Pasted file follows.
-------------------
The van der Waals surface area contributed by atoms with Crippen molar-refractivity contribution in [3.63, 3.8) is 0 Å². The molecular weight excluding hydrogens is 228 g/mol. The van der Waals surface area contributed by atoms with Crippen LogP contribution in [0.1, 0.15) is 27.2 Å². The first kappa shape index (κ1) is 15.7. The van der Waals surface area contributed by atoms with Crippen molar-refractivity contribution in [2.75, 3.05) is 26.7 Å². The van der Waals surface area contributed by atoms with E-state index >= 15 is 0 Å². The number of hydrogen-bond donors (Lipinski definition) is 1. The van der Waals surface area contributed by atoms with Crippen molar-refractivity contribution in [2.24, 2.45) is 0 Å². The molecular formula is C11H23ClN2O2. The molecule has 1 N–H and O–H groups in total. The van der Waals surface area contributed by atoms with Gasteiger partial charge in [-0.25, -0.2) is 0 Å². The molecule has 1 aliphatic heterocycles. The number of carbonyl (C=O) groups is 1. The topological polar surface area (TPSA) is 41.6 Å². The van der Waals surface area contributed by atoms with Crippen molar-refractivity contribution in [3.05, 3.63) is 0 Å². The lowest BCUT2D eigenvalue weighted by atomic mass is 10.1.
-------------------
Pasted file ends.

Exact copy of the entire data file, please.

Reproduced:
The van der Waals surface area contributed by atoms with Crippen molar-refractivity contribution in [3.63, 3.8) is 0 Å². The molecular weight excluding hydrogens is 228 g/mol. The van der Waals surface area contributed by atoms with Crippen LogP contribution in [0.1, 0.15) is 27.2 Å². The first kappa shape index (κ1) is 15.7. The van der Waals surface area contributed by atoms with Crippen molar-refractivity contribution in [2.75, 3.05) is 26.7 Å². The van der Waals surface area contributed by atoms with E-state index >= 15 is 0 Å². The number of hydrogen-bond donors (Lipinski definition) is 1. The van der Waals surface area contributed by atoms with Crippen molar-refractivity contribution in [2.24, 2.45) is 0 Å². The molecular formula is C11H23ClN2O2. The molecule has 1 N–H and O–H groups in total. The van der Waals surface area contributed by atoms with Gasteiger partial charge in [-0.25, -0.2) is 0 Å². The molecule has 1 aliphatic heterocycles. The number of carbonyl (C=O) groups is 1. The topological polar surface area (TPSA) is 41.6 Å². The van der Waals surface area contributed by atoms with Crippen molar-refractivity contribution in [3.05, 3.63) is 0 Å². The lowest BCUT2D eigenvalue weighted by atomic mass is 10.1.